Ms. Sullivan thought that these students may be more comfortable expressing themselves in alternative ways. She turned to art as a non-language based approach to therapy. Through art, students can share their feelings, moods, and thoughts in ways that are safe, non-intrusive, and, generally, enjoyable.

Many of our LABBB students are working on identifying and using coping strategies to effectively manage their stress and anxiety. In her art therapy groups, Ms. Sullivan's students are learning that art can be one of their coping mechanisms. These students are assigned projects that have an emotional or self-reflective component. For example, for one project, her students designed a postcard that shows a fear they did not want anyone else to know. Another project involved designing an emotion wheel or picture of their life goals.
All art therapy projects are carefully selected so that they can be done in 1-2 weeks and are appropriate for the school setting meaning they are not too triggering and personal so that students feel comfortable expressing themselves with their peers. Students who cannot do a particular project participate in art activities that are more general in nature (i.e., mindful coloring). For these activities, students choose whatever art medium they would like to use. Materials available to them include but are not limited to clay, coloring, paint, and kinetic sand.

Through self-evaluations done at the end of every art group, Ms. Sullivan's students have rated their stress as lower and their mood improved following art therapy group. Some students have also learned to use art at other times to relieve stress and be truly in the moment. For these students, art has become a powerful tool for them to express their emotions, process difficult life events, and cope with stress and anxiety while being truly in the moment.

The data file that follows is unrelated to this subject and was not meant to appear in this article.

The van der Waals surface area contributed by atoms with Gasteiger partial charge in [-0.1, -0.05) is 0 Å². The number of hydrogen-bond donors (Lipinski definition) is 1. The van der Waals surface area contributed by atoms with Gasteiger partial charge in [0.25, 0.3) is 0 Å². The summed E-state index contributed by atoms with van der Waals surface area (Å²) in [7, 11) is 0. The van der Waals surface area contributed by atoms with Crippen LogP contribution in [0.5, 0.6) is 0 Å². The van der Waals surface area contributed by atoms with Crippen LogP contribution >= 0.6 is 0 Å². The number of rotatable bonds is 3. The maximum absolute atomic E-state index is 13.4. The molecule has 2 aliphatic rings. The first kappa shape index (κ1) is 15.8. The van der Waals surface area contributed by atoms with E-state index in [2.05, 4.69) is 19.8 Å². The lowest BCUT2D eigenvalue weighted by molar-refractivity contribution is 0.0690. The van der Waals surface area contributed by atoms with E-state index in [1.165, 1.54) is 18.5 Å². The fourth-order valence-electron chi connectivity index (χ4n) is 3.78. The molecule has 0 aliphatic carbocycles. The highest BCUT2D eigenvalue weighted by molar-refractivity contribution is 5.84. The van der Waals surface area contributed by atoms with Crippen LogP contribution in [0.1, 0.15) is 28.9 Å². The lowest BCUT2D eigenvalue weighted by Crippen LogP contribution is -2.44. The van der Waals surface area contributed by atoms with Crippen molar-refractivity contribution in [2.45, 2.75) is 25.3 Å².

Contact Lisa Gurdin at for more information about our groups. 
Recreation News and Events
By: Paula Rizzo, Integration and Recreation Coordinator
Boxing 101

This past fall LABBB Recreation, introduced a boxing program. 
We hopped to enroll 10 students; we ended up with 14 and a wait list.  The students were very excited to begin this new program.  The group met two times per week at the Lexington Community Center.  They did warm up exercise, boxing and fun games. 

The body plank was the most challenging the students felt.  They were told to do this for a minute; there were moans and groans from all 14.  No one could last the full minute.  Students asked to do it multiple times in a class and by the end the group was able to do body planks and some for over a minute.  All the students had smiles and were intent on doing well.  They learned boxing techniques and exercised till sweat was pouring down their faces and didn't even realize it. 

This program was so popular that we now have two more sessions for this school year planned.  Always good to try new things and give it you're best.  You just may like it, if you try it. 

2016-2017 LABBB Basketball Team

This month we also have the LABBB Basketball teams getting ready for their season. 
This year we had 35 students at try out and three teams are filled. 
December 1 will be our first game for the B team, with the A team starting on December 8 and the C team starting on December 10.  Good luck to the 2016/2017 teams. 
Happy Holiday's and Happy New Year from @LABBBREC

Recreation Resource links:

Along with recreation activities at LABBB, we often receive information regarding other recreational activities that are going on in other communities.  Check these out at their websites.  

If you have new ideas to offer, please email them to We are always looking for new ideas and opportunities our students will enjoy!

Remember to follow @LABBBREC on Twitter

Recreation Brochure 2016-2017

Music Research Study with Harvard University

Parent Resources and Events
  • S chool Cancellation Policy: 
    All LABBB programs follow the school cancellations in their respective towns.
    • Alternative Leisure (ALCS), Bedford, Drew Bilillies: or 781-275-0023
    • Newton Therapeutic Recreation w/ Newton Athletes Unlimited, NewtonMark Kelly: or 617-796-1527
    • Burlington Therapeutic Recreation, Burlington, Laurel Rossiter: or 781-270-1937
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About Us
LABBB Collaborative Central Office
36 Middlesex Turnpike
Bedford, Massachusetts 01730
(339) 222-5615